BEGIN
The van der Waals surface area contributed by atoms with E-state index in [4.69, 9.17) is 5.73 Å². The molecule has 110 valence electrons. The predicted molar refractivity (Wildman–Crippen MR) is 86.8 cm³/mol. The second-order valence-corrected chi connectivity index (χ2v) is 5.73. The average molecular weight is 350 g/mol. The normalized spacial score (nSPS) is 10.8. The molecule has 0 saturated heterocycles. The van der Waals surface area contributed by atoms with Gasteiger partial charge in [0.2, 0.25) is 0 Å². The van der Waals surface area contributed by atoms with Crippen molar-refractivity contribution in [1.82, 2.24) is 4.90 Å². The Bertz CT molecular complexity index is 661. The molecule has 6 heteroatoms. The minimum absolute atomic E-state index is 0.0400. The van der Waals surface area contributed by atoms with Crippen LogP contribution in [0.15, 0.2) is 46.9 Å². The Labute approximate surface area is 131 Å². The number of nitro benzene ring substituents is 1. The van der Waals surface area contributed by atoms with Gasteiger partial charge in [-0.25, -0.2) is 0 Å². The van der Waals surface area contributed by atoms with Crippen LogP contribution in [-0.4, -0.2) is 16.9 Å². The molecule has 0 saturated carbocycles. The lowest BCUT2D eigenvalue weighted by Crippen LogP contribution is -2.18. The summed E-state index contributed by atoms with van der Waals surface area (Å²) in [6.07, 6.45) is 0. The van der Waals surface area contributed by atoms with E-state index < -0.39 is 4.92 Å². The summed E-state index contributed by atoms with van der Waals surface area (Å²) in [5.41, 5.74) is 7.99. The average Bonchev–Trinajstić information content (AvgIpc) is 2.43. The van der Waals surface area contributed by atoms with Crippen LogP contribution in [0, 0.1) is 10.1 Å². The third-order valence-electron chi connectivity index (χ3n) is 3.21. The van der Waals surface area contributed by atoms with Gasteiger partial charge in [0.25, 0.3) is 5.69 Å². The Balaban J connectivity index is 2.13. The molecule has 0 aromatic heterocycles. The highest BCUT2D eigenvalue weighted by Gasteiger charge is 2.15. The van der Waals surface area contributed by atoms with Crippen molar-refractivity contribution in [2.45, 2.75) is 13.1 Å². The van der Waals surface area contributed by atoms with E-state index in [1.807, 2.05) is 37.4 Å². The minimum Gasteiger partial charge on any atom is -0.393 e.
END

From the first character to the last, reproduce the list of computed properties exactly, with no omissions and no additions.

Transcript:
The van der Waals surface area contributed by atoms with E-state index in [4.69, 9.17) is 5.73 Å². The molecule has 110 valence electrons. The predicted molar refractivity (Wildman–Crippen MR) is 86.8 cm³/mol. The second-order valence-corrected chi connectivity index (χ2v) is 5.73. The average molecular weight is 350 g/mol. The normalized spacial score (nSPS) is 10.8. The molecule has 0 saturated heterocycles. The van der Waals surface area contributed by atoms with Gasteiger partial charge in [0.2, 0.25) is 0 Å². The van der Waals surface area contributed by atoms with Crippen molar-refractivity contribution in [1.82, 2.24) is 4.90 Å². The Bertz CT molecular complexity index is 661. The molecule has 6 heteroatoms. The minimum absolute atomic E-state index is 0.0400. The van der Waals surface area contributed by atoms with Crippen LogP contribution in [0.15, 0.2) is 46.9 Å². The Labute approximate surface area is 131 Å². The number of nitro benzene ring substituents is 1. The van der Waals surface area contributed by atoms with Gasteiger partial charge in [-0.25, -0.2) is 0 Å². The van der Waals surface area contributed by atoms with Crippen LogP contribution in [-0.4, -0.2) is 16.9 Å². The molecule has 0 saturated carbocycles. The lowest BCUT2D eigenvalue weighted by Crippen LogP contribution is -2.18. The summed E-state index contributed by atoms with van der Waals surface area (Å²) in [6.07, 6.45) is 0. The van der Waals surface area contributed by atoms with E-state index < -0.39 is 4.92 Å². The summed E-state index contributed by atoms with van der Waals surface area (Å²) in [5.41, 5.74) is 7.99. The average Bonchev–Trinajstić information content (AvgIpc) is 2.43. The van der Waals surface area contributed by atoms with Crippen LogP contribution in [0, 0.1) is 10.1 Å². The third-order valence-electron chi connectivity index (χ3n) is 3.21. The van der Waals surface area contributed by atoms with Gasteiger partial charge in [0.25, 0.3) is 5.69 Å². The Balaban J connectivity index is 2.13. The molecule has 0 aromatic heterocycles. The highest BCUT2D eigenvalue weighted by Gasteiger charge is 2.15. The van der Waals surface area contributed by atoms with Crippen molar-refractivity contribution in [2.45, 2.75) is 13.1 Å². The van der Waals surface area contributed by atoms with E-state index in [1.807, 2.05) is 37.4 Å². The minimum Gasteiger partial charge on any atom is -0.393 e.